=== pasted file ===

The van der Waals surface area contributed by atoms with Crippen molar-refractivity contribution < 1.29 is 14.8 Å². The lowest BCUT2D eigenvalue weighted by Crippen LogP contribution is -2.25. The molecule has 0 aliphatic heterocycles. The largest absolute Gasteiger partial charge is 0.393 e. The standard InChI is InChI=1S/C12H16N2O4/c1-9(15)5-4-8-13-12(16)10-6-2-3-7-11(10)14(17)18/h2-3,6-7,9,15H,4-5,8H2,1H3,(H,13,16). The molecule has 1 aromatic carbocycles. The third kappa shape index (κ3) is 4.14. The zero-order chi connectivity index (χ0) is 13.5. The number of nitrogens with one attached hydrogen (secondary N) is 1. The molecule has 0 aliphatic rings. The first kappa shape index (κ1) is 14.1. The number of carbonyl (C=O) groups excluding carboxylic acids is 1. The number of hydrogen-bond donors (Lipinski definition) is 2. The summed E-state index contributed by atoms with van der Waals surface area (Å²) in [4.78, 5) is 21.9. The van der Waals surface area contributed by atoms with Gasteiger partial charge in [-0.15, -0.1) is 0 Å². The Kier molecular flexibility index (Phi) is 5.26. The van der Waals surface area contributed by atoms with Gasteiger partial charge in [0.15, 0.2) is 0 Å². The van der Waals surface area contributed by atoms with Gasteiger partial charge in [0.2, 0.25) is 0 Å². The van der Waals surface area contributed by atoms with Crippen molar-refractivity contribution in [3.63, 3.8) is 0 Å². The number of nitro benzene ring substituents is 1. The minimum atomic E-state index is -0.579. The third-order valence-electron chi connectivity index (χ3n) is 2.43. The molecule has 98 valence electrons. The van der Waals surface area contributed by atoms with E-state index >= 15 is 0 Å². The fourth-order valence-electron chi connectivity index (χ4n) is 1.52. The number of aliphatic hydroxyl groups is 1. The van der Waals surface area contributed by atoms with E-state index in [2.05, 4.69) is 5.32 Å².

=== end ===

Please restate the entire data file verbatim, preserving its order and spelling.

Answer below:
The van der Waals surface area contributed by atoms with Crippen molar-refractivity contribution < 1.29 is 14.8 Å². The lowest BCUT2D eigenvalue weighted by Crippen LogP contribution is -2.25. The molecule has 0 aliphatic heterocycles. The largest absolute Gasteiger partial charge is 0.393 e. The standard InChI is InChI=1S/C12H16N2O4/c1-9(15)5-4-8-13-12(16)10-6-2-3-7-11(10)14(17)18/h2-3,6-7,9,15H,4-5,8H2,1H3,(H,13,16). The molecule has 1 aromatic carbocycles. The third kappa shape index (κ3) is 4.14. The zero-order chi connectivity index (χ0) is 13.5. The number of nitrogens with one attached hydrogen (secondary N) is 1. The molecule has 0 aliphatic rings. The first kappa shape index (κ1) is 14.1. The number of carbonyl (C=O) groups excluding carboxylic acids is 1. The number of hydrogen-bond donors (Lipinski definition) is 2. The summed E-state index contributed by atoms with van der Waals surface area (Å²) in [4.78, 5) is 21.9. The van der Waals surface area contributed by atoms with Gasteiger partial charge in [-0.15, -0.1) is 0 Å². The Kier molecular flexibility index (Phi) is 5.26. The van der Waals surface area contributed by atoms with Gasteiger partial charge in [0.15, 0.2) is 0 Å². The van der Waals surface area contributed by atoms with Gasteiger partial charge in [0.2, 0.25) is 0 Å². The van der Waals surface area contributed by atoms with Crippen molar-refractivity contribution in [3.63, 3.8) is 0 Å². The number of nitro benzene ring substituents is 1. The minimum atomic E-state index is -0.579. The third-order valence-electron chi connectivity index (χ3n) is 2.43. The molecule has 98 valence electrons. The van der Waals surface area contributed by atoms with E-state index >= 15 is 0 Å². The fourth-order valence-electron chi connectivity index (χ4n) is 1.52. The number of aliphatic hydroxyl groups is 1. The van der Waals surface area contributed by atoms with E-state index in [2.05, 4.69) is 5.32 Å².